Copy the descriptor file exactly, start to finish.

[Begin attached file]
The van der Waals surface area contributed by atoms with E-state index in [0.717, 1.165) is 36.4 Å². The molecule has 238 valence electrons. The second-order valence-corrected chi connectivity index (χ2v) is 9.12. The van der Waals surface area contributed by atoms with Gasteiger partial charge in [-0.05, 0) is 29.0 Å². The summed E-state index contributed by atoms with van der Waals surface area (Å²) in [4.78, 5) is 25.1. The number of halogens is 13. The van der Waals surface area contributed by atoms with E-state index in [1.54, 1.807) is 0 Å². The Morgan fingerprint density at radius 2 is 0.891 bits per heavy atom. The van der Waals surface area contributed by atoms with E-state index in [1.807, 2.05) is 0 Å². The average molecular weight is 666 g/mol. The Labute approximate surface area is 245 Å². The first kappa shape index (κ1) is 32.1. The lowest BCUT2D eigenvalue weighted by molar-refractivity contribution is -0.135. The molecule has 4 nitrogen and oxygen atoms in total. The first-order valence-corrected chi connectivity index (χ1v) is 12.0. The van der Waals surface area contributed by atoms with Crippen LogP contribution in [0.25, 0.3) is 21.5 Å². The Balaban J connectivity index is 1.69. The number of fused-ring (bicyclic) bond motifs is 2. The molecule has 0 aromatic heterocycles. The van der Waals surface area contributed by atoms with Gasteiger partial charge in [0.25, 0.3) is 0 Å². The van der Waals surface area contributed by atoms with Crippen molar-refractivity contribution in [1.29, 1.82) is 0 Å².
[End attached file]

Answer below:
The van der Waals surface area contributed by atoms with E-state index in [0.717, 1.165) is 36.4 Å². The molecule has 238 valence electrons. The second-order valence-corrected chi connectivity index (χ2v) is 9.12. The van der Waals surface area contributed by atoms with Gasteiger partial charge in [-0.05, 0) is 29.0 Å². The summed E-state index contributed by atoms with van der Waals surface area (Å²) in [4.78, 5) is 25.1. The number of halogens is 13. The van der Waals surface area contributed by atoms with E-state index in [1.54, 1.807) is 0 Å². The Morgan fingerprint density at radius 2 is 0.891 bits per heavy atom. The van der Waals surface area contributed by atoms with E-state index in [1.807, 2.05) is 0 Å². The average molecular weight is 666 g/mol. The Labute approximate surface area is 245 Å². The first kappa shape index (κ1) is 32.1. The lowest BCUT2D eigenvalue weighted by molar-refractivity contribution is -0.135. The molecule has 4 nitrogen and oxygen atoms in total. The first-order valence-corrected chi connectivity index (χ1v) is 12.0. The van der Waals surface area contributed by atoms with Crippen LogP contribution in [0.25, 0.3) is 21.5 Å². The Balaban J connectivity index is 1.69. The number of fused-ring (bicyclic) bond motifs is 2. The molecule has 0 aromatic heterocycles. The van der Waals surface area contributed by atoms with Gasteiger partial charge in [0.25, 0.3) is 0 Å². The van der Waals surface area contributed by atoms with Crippen molar-refractivity contribution in [1.29, 1.82) is 0 Å².